Located between Milepost 110 to Milepost 121 on the Blue Ridge Parkway, Roanoke is the largest metropolitan area on this scenic route. It’s also the best place to grab a locally-crafted beer, luxuriate in the perfect farm-to-table meal, or meander through an art, history, or science museum.

You will need at least a weekend to explore all that Roanoke has to offer, but even if you’ve only got an afternoon, be sure to stop!

While you’re here, drive up to the famous Roanoke Star on the top of Mill Mountain, learn about Roanoke’s railroad history at the Virginia Museum of Transportation, and fuel your DIY dreams at the famous Black Dog Salvage.

Top it all off with a delightful meal at Local Roots and a famous brew from Deschutes Brewery’s downtown tasting room. 

Bryson City

Karen Keathley at somewheredownsouth.com

Bryson City is a beautiful small town situated on the banks of the Tuckasegee River and bordering the Great Smoky Mountains National Park.

It is also located just west of the southern end of the Blue Ridge Parkway making it the perfect place to stay as you either begin or end your drive on this stunning road.

There are so many things to do in Bryson City and it is particularly known for outdoor activities. At nearby Deep Creek, you can go tubing as well as see 3 waterfalls with just a short walk. You will discover plenty of hiking around Bryson City as well as white water rafting, zip-lining, mountain biking, fly fishing, and horseback riding.

If you prefer to do something a little more sedentary you can take a ride on the Great Smoky Mountain Railroad which will give you a scenic and relaxing tour of the countryside.

In addition to all of the outdoor activities it offers, you will find that Bryson City is a walkable and laid back town. It has art galleries, some fun shopping, a historical museum, and a variety of restaurants and accommodations.

It is a perfect town to include on your tour of the Blue Ridge Parkway!

Mouth of Wilson (Grayson Highlands State Park)

Emily Adams at theplankingtraveler.com

In the small town of Mouth of Wilson, Virginia, you can easily spend an entire day exploring Grayson Highlands State Park.  It offers many hiking trails (including Appalachian Trail access) with views of waterfalls, panoramic mountain peaks, and the famous wild ponies that roam freely in the area.

Make sure to dress warmly as it can get quite chilly with the wind, and bring cash as the entrance does not accept credit cards.

Cabin Creek Trail is a 2 mile moderately strenuous loop with several waterfalls along the way. There are numerous creek crossings and slippery rocks to climb, so it’s a good idea to wear hiking boots with good tread and bring a change of socks.  

The Rhododendron Trail is where you will have the best chance of seeing the wild ponies and you’ll notice it’s much more crowded than the Cabin Creek Trail as everyone wants to get a photo of them. 

Note – it is not permitted to pet the ponies as they are wild animals, and do not approach from behind as they have been known to kick.

I absolutely loved all the different markings on the ponies and watching families of them graze together.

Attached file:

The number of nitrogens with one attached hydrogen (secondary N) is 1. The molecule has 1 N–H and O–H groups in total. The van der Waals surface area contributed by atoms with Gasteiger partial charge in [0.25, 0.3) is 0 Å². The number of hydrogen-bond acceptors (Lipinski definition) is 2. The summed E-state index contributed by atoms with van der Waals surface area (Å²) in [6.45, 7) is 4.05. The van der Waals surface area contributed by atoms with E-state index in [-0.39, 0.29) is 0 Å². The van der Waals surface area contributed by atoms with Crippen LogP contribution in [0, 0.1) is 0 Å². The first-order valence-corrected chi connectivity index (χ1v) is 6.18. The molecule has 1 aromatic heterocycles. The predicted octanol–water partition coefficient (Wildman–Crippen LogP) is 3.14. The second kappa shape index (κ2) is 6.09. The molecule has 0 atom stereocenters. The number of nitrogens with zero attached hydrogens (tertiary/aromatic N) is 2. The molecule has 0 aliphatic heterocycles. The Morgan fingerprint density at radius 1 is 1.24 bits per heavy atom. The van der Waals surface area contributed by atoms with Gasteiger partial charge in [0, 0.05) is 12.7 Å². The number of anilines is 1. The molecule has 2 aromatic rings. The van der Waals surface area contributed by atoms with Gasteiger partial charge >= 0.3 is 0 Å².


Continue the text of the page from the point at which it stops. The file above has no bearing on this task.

West Jefferson

Lora Gene Young at gypsynomadhiking

While I did my best with my visit to West Jefferson (you can read it here), Lora is a local and you just can’t beat a local’s insight on their town.

If you want a locals view of West Jefferson, check out the backstreets. Main Street gets a lot of attention, and can get crowded, so we locals like to hit up the back streets.

Across from the Farmer’s Market is Havana Café. This tiny little restaurant is my favorite place to eat. It is only open for lunch so timing is everything. Serving authentic Cuban style food with an American flair, you will not regret stopping here. https://www.facebook.com/Havana-Cafe-144259242426687

There is a brewery on Main Street, and I do love Boondocks, the Brew Haus and the restaurant, but if you want a less traveled brewery, head down to New River Brewing. A menu boasting home-brewed beers as well as a wide selection of beers from other local breweries gives you plenty of options. Make sure you try their in-house cider. Crisp and not too sweet, refreshing on a hot day. https://www.newriverbrewing.beer/

Finally, make sure you stop in at Catchlight Gallery. This photo gallery is a cooperative. It is operated by the artists whose photos line the walls. The photography is superb and most of the photos are local, as well as the artists. Catchlight is a great way to support local artists and have a good yarn with whoever happens to be manning the shop. https://www.facebook.com/CatchLightGallery

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10 Responses

    • All of these are very good areas but you left off Dillsboro. Right next door to Sylvia. Black Mountain is indeed a treasure to check out. Very good article.

      • Thanks so much. I hope to continue to grow the article as we go. There are so many wonderful places in the area. I love all the tips and ideas I’m getting 🙂

    • You should consider the town of Floyd, VA. It’s a small one stop light town that has a lot to offer. How many towns still have a AM radio broadcast every Saturday night as they have there weekly jamboree. This has been going on since long before visitors started coming through. Young and old alike get together while they sing, dance and listen to story telling. Also don’t miss the famers market every Saturday morning.

      • Wow — Floyd sounds great! I’m adding it to the list. I can’t wait for the weather to warm up a bit so I can explore all of these great towns! Thanks.

  • There is also Bedford, VA. Off MP 86 at the Peaks of Otter. Wineries, hiking trails a picturesque downtown with quaint shops, restaurants, coffe shops, etc.

    • Thanks for the tip! Peaks of Otter is on my list of places to go hiking. I’ve heard the sunrise is spectacular if you’re willing to do an early morning, steep hike.